Both Ankara and Washington Face Dilemmas
Turkey has a problem. Barred by Washington from obtaining over 100 F-35s, by way of punishment for procuring the S-400 Russian-made air defence system, Ankara needs to partially replace, modernise or enhance its current fighter aircraft capability, which centres on almost 240 aging F-16C/Ds. So the Turkish government has submitted a request to the US government for the procurement of 40 new-build current configuration F-16s, plus modernisation kits to enable the upgrade of upgrade of about 80 of the C/D models. And that gives Washington a problem, too.
Agreeing to the sale is currently impossible for the Biden administration, as a result of the sanctions placed on Turkish industry last year in the wake of the S-400/F-35 farrago. Additionally, enabling the sale would further inflame the rivalries between Turkey and Greece, which is buying RAFALE from France while simultaneously expressing strong interest in joining the F-35 programme. Washington will also be coming under some pressure from US industry – notably Lockheed Martin, which can be expected to lobby strongly in support of such a potentially valuable contract.
Congress, however – whose approval is required for such a sale – is not at all fond of President Erdogan right now. Despite the fact that, from a US foreign policy and NATO perspective, allowing the F-16 sale to go through would go some way to mending the strained relationships with Turkey, Congress sees “human right abuses” and active military operations against US-backed Kurdish forces in Syria as reasons to continue to punish Ankara. Erdogan, meanwhile – in typically unapologetic mode – refuses to back down from his public commitment to buying a second S-400 air defence system from Moscow – a potentially disastrous result for NATO.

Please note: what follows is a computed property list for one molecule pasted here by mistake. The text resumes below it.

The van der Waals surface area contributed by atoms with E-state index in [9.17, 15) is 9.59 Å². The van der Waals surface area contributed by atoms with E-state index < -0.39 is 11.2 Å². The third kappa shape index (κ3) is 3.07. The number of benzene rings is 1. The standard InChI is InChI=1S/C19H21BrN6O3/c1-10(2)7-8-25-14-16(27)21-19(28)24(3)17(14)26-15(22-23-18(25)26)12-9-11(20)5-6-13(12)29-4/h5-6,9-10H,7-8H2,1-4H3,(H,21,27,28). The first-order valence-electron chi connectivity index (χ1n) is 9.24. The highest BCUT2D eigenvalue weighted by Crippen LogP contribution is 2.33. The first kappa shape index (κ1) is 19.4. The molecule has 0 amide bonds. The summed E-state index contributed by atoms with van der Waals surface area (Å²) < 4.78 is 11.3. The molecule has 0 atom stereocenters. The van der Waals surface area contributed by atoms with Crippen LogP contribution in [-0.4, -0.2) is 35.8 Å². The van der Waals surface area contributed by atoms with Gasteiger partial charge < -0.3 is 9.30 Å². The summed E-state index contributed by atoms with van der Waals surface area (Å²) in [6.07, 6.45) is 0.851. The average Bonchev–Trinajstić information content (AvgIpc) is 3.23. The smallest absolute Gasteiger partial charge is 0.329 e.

The Biden administration will seek to ‘green light’ the F-16 sale – an option that would have a ripple effect in a host of other areas; Congress will likely demand concessions from Ankara; and Erdogan will steadfastly refuse to give ground. A failure to find a compromise that allows Turkey to fill a desperately needed capability gap will force Erdogan to seek Russian or Chinese aircraft as an alternative. And so yet another vulnerability opens up for Vladimir Putin to take advantage of. Anybody willing to bet he won’t?
Tim Mahon is Editor-in-Chief of Military Technology